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Egyptian Nobel Laureate Zewail Presents 5-Point Initiative on Egypt's Crisis


Egyptian Nobel prize winner, Ahmed Zewail, denied the possibility of running as a presidential candidate in the transition of power, even though Egyptian youth unanimously agree to mandate him to hold talks with the Egyptian Vice President Omar Suleiman. "There's no room to talk about this matter and it is indisputable," said, the Egyptian-American scientist, winner of the 1999 Nobel Prize in Chemistry for his work on femtochemistry.



 Dr. Zewail has been nominated and will participate in President Barack Obama's Presidential Council of Advisors on Science and Technology (PCAST). The council will talk about education, science, defense, energy, the economy, and technology.
During a press conference in Cairo, Zewail put forward a 5-point plan for dealing with the 13th day of unprecedented popular protests against the regime of President Hosni Mubarak.
In his first public debut since his arrival in Cairo on Wednesday, Zewail said the current situation in Egypt necessitates a rapid resolve to the crisis, emphasizing the need to keep Egypt's national interests in mind.
Zewail, a member of the Committee of Wise Men, has offered a radical change of five points:
 first, the formation of a council of trusted legal experts and public figures to amend theConstitution, which should include articles 76, 77, 88 and 179. Also, a time frame should be set for democratic elections following the dissolution of parliament, and a timetable should be set for genuine elections.
Zewail said his second condition is "the abolition of the Emergency Law and the amendment of laws governing the formation of political parties and the exercise of political rights.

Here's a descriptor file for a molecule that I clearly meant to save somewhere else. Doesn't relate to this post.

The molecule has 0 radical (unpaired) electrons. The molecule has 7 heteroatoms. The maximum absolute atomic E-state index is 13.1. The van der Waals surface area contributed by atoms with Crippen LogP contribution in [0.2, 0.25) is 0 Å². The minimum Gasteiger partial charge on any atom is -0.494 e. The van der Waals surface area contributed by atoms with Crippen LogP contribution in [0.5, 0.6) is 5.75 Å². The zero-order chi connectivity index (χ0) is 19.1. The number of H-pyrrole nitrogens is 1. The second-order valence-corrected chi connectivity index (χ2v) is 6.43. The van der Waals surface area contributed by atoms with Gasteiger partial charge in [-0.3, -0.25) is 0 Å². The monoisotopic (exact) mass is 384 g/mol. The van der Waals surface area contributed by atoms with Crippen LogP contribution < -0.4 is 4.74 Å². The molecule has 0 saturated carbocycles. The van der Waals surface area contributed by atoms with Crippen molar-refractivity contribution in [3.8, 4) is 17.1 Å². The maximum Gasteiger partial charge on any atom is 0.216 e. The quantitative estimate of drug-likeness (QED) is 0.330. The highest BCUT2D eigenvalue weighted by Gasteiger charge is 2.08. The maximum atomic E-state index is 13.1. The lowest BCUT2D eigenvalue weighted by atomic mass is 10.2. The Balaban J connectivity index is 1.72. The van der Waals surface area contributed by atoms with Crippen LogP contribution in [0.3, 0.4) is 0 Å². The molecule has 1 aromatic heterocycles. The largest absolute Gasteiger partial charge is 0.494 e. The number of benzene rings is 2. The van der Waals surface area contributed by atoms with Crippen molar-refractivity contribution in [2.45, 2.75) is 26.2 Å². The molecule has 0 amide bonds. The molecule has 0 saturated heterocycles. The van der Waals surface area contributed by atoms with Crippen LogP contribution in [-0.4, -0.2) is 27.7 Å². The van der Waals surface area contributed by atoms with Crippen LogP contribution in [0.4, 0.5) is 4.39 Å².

The third condition is the release of political detainees belonging to the Muslim Brotherhood, the 6th April movement and the 25th January movement, as well as other opposition groups.
The fourth condition is the holding of free elections characterized by integrity under the full supervision of the judiciary as soon as possible.
Zewail's final demand is the introduction of far-reaching change regarding the Egyptian media, including granting a greater margin of freedom to private media, allowing opposition figures to appear in state-run media, abolishing freedom-restricting legislation, and refraining from harassing international media.
He paid a special tribute to young protesters in Tahrir Square, who said he met with their representatives at length, adding that the great work they have done was not anticipated either at home or abroad.
He called for a change in "Egypt's Facebook-adept youth" to "Egyptian youths face", but warned about suspicious politicization.

In his June 4, 2009 speech at Cairo University, US President Barack Obama announced a new Science Envoy program as part of a "new beginning between the United States and Muslims around the world." In January, 2010 Ahmed Zewail, Elias Zerhouni, and Bruce Alberts became the first US science envoys to Islam, visiting Muslim-majority countries from North Africa to Southeast Asia.
When asked about the rumors that he might run for Egyptian presidential election in 2011 and his political ambitions, Ahmed Zewail Said: "I am a frank man .. I have no political ambition, as I have stressed repeatedly that I only want to serve Egypt in the field of science and die as a scientist."
During the 2011 Egyptian protests he announced his return to the country. Zewail said that he would join a committee for constitutional reform alongside Ayman Nour, Mubarak's rival at the 2005 presidential elections and a leading lawyer. 

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